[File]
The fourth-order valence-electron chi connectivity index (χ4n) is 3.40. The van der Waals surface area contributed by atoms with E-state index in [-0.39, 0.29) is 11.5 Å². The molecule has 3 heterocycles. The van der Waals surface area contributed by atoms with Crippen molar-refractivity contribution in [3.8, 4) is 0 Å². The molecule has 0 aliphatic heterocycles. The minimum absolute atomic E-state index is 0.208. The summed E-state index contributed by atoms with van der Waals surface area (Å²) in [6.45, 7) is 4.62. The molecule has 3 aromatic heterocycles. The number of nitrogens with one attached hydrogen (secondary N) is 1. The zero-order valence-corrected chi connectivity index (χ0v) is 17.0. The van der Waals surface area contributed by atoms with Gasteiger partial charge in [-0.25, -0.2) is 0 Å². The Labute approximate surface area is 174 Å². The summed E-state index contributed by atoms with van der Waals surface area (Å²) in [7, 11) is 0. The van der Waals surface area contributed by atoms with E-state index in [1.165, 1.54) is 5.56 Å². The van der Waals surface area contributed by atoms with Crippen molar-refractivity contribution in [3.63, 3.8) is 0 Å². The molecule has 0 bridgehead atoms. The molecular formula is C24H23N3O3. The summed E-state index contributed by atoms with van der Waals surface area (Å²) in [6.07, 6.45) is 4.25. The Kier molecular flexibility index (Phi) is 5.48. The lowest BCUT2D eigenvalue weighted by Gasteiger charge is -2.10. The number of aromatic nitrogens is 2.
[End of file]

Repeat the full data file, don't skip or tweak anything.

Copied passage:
The fourth-order valence-electron chi connectivity index (χ4n) is 3.40. The van der Waals surface area contributed by atoms with E-state index in [-0.39, 0.29) is 11.5 Å². The molecule has 3 heterocycles. The van der Waals surface area contributed by atoms with Crippen molar-refractivity contribution in [3.8, 4) is 0 Å². The molecule has 0 aliphatic heterocycles. The minimum absolute atomic E-state index is 0.208. The summed E-state index contributed by atoms with van der Waals surface area (Å²) in [6.45, 7) is 4.62. The molecule has 3 aromatic heterocycles. The number of nitrogens with one attached hydrogen (secondary N) is 1. The zero-order valence-corrected chi connectivity index (χ0v) is 17.0. The van der Waals surface area contributed by atoms with Gasteiger partial charge in [-0.25, -0.2) is 0 Å². The Labute approximate surface area is 174 Å². The summed E-state index contributed by atoms with van der Waals surface area (Å²) in [7, 11) is 0. The van der Waals surface area contributed by atoms with E-state index in [1.165, 1.54) is 5.56 Å². The van der Waals surface area contributed by atoms with Crippen molar-refractivity contribution in [3.63, 3.8) is 0 Å². The molecule has 0 bridgehead atoms. The molecular formula is C24H23N3O3. The summed E-state index contributed by atoms with van der Waals surface area (Å²) in [6.07, 6.45) is 4.25. The Kier molecular flexibility index (Phi) is 5.48. The lowest BCUT2D eigenvalue weighted by Gasteiger charge is -2.10. The number of aromatic nitrogens is 2.